500 Words about (500) Days of Summer

Perhaps the best way to describe (500) Days of Summer is to explain what it is not. Right at the outset, the unseen narrator warns, “This is not a love story.” But you may not be prepared for exactly how much it’s not a love story. This is not a standard-issue chick-flick tale of a klutzy cute girl who stumbles into a nice guy, or a drop-dead gorgeous career woman who figures out that her job is distracting her from her heart; and nowhere is there a grumpy man-child who must learn to grow up to get the girl. In a reversal of the usual tropes, Tom instantly falls in love with Summer, who openly declares her disdain for the very concepts of love and relationships.

(500) Days is a chick-flick for guys. It reflects a guy-centric view of one specific relationship. Told in a piecemeal fashion resembling the random recollections of a drunken buddy, the audience gets the gist of the story of Tom and Summer by glimpsing moments both large and small from all along the timeline of their relationship. The story careens madly from the middle of their story to the beginning to its end (?), stopping at key points along the way. An onscreen counter helps the audience keep track.

The movie hinges on the casting — especially Summer — and the producers lucked out by landing the enchanting Zooey Deschanel. Beautiful without being intimidating, she nevertheless is stunning enough to convince as someone who could instantly captivate Tom. Deschanel has an approachability that makes Summer seem real. Joseph Gordon-Levitt aspires to more of an everyman as Tom; he’s the kind of guy who knows he’s out of his league with Summer and cannot believe his luck. (Speaking of which, the sudden dance interlude set to “You Make My Dreams” is like something out of a Bollywood musical – and if that doesn’t bring back Hall & Oats, nothing will!)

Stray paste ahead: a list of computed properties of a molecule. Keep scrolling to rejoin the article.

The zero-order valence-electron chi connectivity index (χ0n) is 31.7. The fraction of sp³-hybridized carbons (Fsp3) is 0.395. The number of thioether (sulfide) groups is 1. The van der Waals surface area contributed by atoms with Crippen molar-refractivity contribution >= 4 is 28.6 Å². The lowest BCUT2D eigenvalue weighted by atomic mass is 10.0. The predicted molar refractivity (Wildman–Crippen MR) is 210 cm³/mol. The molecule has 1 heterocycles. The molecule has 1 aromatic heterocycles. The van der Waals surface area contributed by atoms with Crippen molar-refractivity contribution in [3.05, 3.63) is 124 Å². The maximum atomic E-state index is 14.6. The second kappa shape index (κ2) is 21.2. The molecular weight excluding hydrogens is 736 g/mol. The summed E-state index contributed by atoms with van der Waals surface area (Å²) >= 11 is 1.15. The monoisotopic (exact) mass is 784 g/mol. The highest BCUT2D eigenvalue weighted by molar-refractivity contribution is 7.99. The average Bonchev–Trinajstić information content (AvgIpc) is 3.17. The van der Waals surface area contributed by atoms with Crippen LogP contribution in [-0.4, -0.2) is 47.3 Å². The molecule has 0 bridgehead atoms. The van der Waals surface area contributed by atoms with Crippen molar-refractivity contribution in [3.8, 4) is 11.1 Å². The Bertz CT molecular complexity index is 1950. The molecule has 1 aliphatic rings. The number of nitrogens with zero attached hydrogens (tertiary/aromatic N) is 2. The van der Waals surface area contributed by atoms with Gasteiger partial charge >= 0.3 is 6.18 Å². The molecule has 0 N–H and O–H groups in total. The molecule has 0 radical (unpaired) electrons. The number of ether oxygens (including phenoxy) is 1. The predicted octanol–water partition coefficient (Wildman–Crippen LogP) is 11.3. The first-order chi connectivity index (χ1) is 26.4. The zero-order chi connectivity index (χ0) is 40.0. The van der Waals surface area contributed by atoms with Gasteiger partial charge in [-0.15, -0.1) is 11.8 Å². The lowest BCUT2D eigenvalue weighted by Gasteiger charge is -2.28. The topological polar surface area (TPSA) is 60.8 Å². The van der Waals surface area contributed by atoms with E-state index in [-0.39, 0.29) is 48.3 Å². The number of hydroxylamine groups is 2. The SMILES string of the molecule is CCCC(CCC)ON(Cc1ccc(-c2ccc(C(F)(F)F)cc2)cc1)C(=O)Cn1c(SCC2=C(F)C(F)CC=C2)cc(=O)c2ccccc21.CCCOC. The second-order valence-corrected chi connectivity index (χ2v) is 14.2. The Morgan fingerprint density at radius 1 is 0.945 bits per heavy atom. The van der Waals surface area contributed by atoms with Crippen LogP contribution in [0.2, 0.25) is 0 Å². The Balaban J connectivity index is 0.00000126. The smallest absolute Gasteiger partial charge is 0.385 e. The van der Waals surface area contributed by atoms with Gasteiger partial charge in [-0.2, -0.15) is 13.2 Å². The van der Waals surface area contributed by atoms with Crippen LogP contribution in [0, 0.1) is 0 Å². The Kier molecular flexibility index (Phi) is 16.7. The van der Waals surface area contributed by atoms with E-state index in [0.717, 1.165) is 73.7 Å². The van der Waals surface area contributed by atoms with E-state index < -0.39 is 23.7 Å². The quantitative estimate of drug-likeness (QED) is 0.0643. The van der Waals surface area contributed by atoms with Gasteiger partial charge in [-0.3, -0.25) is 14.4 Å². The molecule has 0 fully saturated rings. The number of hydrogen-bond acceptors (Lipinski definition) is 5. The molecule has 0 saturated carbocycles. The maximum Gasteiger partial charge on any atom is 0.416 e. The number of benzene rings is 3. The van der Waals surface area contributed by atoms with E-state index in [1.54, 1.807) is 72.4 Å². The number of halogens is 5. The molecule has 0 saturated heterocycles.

This is not to suggest the film is flawless. Tom’s annoying 12-year-old sister, Rachel, whom he consults for romantic (and life) advice is a ridiculous crutch. Her old-soul philosophizing belongs on some inane sitcom, where a laugh track can punctuate her precociousness. And Tom has buddies direct from central casting: the obnoxious, oblivious boob who thinks he’s a ladies’ man, and the henpecked big-talker with no game.

But the shining jewel of the movie is blue-eyed Deschanel, and her brilliance shines through Summer. Some might interpret the role as underwritten because we never really understand why she seems like a commitment-phobic rom-com guy. We never get a Hollywood explanation for her sudden suggestion that she and Tom break up (That’s not a spoiler; it’s the jumping-off point of the movie). Nor do we understand her other romantic moves. Summer says she just woke up with a feeling one day. She’s simply inscrutable. For better or worse, to men, that’s what women are like.

Shakespeare asked, “Shall I compare thee to a summer’s day?” How about 500 of ‘em?

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